PORTLAND, Ore. — Portland is known for a lot of things, doughnuts is certainly one of them. And Pip’s Original Doughnuts and Chai is well known for its doughnuts.
But these days you won’t find any doughnuts inside the doughnut shop. What you will find is rows of bags full of Community Chai.
“The donuts are taking a little bit of a back seat right now and the chai is stepping forward and it’s ruling the day,” said co-owner Nate Snell.
When the governor mandated restaurants shut down their dining rooms to customers, Pip’s got to work on revamping its business model.
“We pivoted and said our chai is world famous, let’s bottle it up and sell it and see if anyone’s interested,” said Snell. “And we sold out within minutes.”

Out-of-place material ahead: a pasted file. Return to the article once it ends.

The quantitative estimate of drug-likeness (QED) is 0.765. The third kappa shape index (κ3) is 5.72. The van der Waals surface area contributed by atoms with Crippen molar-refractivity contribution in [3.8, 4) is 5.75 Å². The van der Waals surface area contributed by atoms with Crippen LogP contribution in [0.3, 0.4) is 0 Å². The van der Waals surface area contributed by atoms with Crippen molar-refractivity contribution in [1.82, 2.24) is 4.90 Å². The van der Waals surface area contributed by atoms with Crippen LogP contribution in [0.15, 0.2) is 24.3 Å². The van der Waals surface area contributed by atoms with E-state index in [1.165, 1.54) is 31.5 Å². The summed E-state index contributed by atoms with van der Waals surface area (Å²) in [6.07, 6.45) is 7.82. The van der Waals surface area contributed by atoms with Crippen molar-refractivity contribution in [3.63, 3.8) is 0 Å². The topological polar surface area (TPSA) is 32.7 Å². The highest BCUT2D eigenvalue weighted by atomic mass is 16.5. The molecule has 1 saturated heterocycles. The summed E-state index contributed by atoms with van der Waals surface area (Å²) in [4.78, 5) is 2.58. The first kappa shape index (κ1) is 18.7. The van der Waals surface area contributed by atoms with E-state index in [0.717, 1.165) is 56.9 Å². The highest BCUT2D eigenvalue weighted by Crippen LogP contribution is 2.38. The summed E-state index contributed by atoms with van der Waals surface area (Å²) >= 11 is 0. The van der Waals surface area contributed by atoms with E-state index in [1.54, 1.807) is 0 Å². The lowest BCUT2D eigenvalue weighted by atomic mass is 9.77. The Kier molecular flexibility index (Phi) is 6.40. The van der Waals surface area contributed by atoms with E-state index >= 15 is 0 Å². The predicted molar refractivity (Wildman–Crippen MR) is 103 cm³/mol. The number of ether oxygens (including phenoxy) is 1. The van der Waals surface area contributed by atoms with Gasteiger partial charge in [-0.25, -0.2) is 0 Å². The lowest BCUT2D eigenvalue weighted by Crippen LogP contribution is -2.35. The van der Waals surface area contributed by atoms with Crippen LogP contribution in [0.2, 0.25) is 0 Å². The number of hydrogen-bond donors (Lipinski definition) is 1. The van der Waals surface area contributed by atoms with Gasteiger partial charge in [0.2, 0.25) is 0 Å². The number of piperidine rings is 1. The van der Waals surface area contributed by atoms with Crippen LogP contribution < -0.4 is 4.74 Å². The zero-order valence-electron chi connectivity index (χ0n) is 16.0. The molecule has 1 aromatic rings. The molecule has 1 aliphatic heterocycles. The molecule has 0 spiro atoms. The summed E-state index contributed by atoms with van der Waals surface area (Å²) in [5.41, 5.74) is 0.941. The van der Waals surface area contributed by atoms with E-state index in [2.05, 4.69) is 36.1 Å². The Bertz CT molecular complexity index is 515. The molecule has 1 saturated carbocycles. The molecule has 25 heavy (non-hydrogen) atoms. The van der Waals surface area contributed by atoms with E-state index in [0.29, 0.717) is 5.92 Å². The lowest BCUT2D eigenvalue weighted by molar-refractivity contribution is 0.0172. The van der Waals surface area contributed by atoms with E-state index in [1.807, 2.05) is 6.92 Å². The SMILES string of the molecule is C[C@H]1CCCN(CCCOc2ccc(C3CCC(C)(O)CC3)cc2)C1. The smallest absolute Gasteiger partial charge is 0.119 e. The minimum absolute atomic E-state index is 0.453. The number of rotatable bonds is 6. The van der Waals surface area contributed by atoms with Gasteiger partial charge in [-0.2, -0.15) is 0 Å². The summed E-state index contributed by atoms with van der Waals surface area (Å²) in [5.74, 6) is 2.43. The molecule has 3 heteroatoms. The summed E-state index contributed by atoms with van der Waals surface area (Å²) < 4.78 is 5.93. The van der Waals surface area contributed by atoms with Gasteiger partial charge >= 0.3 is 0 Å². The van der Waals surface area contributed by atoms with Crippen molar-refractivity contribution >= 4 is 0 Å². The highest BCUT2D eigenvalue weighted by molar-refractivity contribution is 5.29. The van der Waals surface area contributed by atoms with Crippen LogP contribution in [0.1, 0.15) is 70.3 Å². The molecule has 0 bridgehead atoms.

So while the doughnut fryers might be cold, the stoves are still hot, brewing up batches of ultra-concentrated chai.
“It’s like the Popeye’s chicken sandwich of the Portland beverage industry right now,” Snell said.
There does seem to be a doughnut evolution unfolding across the city.
While there are no longer long lines of people waiting outside Voodoo Doughnuts in Old Town, the store is still open for business. It’s just take out and online orders only.
Blue Star Doughnuts is also changing up its game.
For the first time, the gourmet pastry shop will be selling a line of limited edition donuts in grocery stores around the metro area.
For many, it’s not just about business, it’s about giving back.
In Snell’s case, he’s actually donating 10% of his Community Chai profits to other struggling restaurants.
“This one here is going to the restaurant Matta.”
Because when it comes to the local food industry, it might just take a community to save it.